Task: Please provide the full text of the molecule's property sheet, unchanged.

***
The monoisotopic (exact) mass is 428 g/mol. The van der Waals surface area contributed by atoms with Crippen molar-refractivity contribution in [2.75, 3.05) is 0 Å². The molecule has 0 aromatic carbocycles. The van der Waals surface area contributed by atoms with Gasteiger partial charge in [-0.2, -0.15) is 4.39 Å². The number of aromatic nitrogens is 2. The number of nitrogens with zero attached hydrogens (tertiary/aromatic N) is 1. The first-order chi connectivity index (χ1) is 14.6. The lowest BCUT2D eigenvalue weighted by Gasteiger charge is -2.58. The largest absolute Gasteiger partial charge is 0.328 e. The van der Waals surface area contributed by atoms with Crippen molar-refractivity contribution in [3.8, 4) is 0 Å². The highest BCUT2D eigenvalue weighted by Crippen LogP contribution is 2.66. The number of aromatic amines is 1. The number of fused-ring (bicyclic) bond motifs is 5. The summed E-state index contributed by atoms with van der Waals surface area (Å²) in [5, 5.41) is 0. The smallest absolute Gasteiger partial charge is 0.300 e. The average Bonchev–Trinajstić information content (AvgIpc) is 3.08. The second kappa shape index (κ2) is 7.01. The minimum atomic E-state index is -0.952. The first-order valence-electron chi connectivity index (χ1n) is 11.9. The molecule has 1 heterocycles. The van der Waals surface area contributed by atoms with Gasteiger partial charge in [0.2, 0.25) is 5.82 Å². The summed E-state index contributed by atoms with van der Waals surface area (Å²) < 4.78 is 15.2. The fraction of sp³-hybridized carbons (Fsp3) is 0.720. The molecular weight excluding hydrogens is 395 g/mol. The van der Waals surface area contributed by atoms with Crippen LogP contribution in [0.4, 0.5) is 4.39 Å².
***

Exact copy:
The monoisotopic (exact) mass is 428 g/mol. The van der Waals surface area contributed by atoms with Crippen molar-refractivity contribution in [2.75, 3.05) is 0 Å². The molecule has 0 aromatic carbocycles. The van der Waals surface area contributed by atoms with Gasteiger partial charge in [-0.2, -0.15) is 4.39 Å². The number of aromatic nitrogens is 2. The number of nitrogens with zero attached hydrogens (tertiary/aromatic N) is 1. The first-order chi connectivity index (χ1) is 14.6. The lowest BCUT2D eigenvalue weighted by Gasteiger charge is -2.58. The largest absolute Gasteiger partial charge is 0.328 e. The van der Waals surface area contributed by atoms with Crippen molar-refractivity contribution in [3.8, 4) is 0 Å². The highest BCUT2D eigenvalue weighted by Crippen LogP contribution is 2.66. The number of aromatic amines is 1. The number of fused-ring (bicyclic) bond motifs is 5. The summed E-state index contributed by atoms with van der Waals surface area (Å²) in [5, 5.41) is 0. The smallest absolute Gasteiger partial charge is 0.300 e. The average Bonchev–Trinajstić information content (AvgIpc) is 3.08. The second kappa shape index (κ2) is 7.01. The minimum atomic E-state index is -0.952. The first-order valence-electron chi connectivity index (χ1n) is 11.9. The molecule has 1 heterocycles. The van der Waals surface area contributed by atoms with Gasteiger partial charge in [0.2, 0.25) is 5.82 Å². The summed E-state index contributed by atoms with van der Waals surface area (Å²) < 4.78 is 15.2. The fraction of sp³-hybridized carbons (Fsp3) is 0.720. The molecular weight excluding hydrogens is 395 g/mol. The van der Waals surface area contributed by atoms with Crippen LogP contribution in [0.4, 0.5) is 4.39 Å².